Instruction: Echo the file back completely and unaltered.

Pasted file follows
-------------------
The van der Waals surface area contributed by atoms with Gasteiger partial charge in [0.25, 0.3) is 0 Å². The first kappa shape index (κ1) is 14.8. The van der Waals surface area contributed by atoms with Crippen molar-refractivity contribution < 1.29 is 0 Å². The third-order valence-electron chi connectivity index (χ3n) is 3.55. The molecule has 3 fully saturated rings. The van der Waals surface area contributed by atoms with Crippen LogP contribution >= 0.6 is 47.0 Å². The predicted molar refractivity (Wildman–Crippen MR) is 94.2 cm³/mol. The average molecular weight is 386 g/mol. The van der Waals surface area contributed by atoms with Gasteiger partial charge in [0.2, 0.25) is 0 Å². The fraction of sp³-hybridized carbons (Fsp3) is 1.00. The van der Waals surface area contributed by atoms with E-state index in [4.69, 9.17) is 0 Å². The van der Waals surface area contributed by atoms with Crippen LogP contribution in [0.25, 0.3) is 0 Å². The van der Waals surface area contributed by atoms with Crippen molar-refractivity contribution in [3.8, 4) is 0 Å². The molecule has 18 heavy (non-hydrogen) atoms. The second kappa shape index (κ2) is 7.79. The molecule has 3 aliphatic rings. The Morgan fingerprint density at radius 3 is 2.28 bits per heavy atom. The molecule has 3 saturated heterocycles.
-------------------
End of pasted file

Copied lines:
The van der Waals surface area contributed by atoms with Gasteiger partial charge in [0.25, 0.3) is 0 Å². The first kappa shape index (κ1) is 14.8. The van der Waals surface area contributed by atoms with Crippen molar-refractivity contribution < 1.29 is 0 Å². The third-order valence-electron chi connectivity index (χ3n) is 3.55. The molecule has 3 fully saturated rings. The van der Waals surface area contributed by atoms with Crippen LogP contribution >= 0.6 is 47.0 Å². The predicted molar refractivity (Wildman–Crippen MR) is 94.2 cm³/mol. The average molecular weight is 386 g/mol. The van der Waals surface area contributed by atoms with Gasteiger partial charge in [0.2, 0.25) is 0 Å². The fraction of sp³-hybridized carbons (Fsp3) is 1.00. The van der Waals surface area contributed by atoms with E-state index in [4.69, 9.17) is 0 Å². The van der Waals surface area contributed by atoms with Crippen LogP contribution in [0.25, 0.3) is 0 Å². The van der Waals surface area contributed by atoms with Crippen molar-refractivity contribution in [3.8, 4) is 0 Å². The molecule has 18 heavy (non-hydrogen) atoms. The second kappa shape index (κ2) is 7.79. The molecule has 3 aliphatic rings. The Morgan fingerprint density at radius 3 is 2.28 bits per heavy atom. The molecule has 3 saturated heterocycles.